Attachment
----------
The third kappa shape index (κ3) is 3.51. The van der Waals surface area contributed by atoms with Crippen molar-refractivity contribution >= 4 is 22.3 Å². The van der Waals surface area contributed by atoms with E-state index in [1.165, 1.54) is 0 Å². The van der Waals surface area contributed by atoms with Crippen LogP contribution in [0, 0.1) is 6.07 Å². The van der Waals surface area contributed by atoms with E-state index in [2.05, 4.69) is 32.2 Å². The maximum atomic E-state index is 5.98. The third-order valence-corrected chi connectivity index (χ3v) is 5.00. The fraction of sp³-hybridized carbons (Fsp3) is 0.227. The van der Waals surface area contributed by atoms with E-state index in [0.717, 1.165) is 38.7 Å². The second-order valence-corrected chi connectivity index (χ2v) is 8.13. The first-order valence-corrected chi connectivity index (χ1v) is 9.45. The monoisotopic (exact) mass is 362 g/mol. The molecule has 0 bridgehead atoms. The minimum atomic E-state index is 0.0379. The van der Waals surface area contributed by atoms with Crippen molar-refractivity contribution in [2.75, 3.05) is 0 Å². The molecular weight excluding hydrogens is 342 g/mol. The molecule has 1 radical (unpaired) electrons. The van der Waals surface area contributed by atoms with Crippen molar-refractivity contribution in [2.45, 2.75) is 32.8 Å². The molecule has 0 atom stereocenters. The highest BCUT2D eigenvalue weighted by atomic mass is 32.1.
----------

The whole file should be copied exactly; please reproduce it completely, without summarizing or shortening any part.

The third kappa shape index (κ3) is 3.51. The van der Waals surface area contributed by atoms with Crippen molar-refractivity contribution >= 4 is 22.3 Å². The van der Waals surface area contributed by atoms with E-state index in [1.165, 1.54) is 0 Å². The van der Waals surface area contributed by atoms with Crippen LogP contribution in [0, 0.1) is 6.07 Å². The van der Waals surface area contributed by atoms with E-state index in [2.05, 4.69) is 32.2 Å². The maximum atomic E-state index is 5.98. The third-order valence-corrected chi connectivity index (χ3v) is 5.00. The fraction of sp³-hybridized carbons (Fsp3) is 0.227. The van der Waals surface area contributed by atoms with E-state index in [0.717, 1.165) is 38.7 Å². The second-order valence-corrected chi connectivity index (χ2v) is 8.13. The first-order valence-corrected chi connectivity index (χ1v) is 9.45. The monoisotopic (exact) mass is 362 g/mol. The molecule has 0 bridgehead atoms. The minimum atomic E-state index is 0.0379. The van der Waals surface area contributed by atoms with Crippen molar-refractivity contribution in [2.75, 3.05) is 0 Å². The molecular weight excluding hydrogens is 342 g/mol. The molecule has 1 radical (unpaired) electrons. The van der Waals surface area contributed by atoms with Crippen molar-refractivity contribution in [2.45, 2.75) is 32.8 Å². The molecule has 0 atom stereocenters. The highest BCUT2D eigenvalue weighted by atomic mass is 32.1.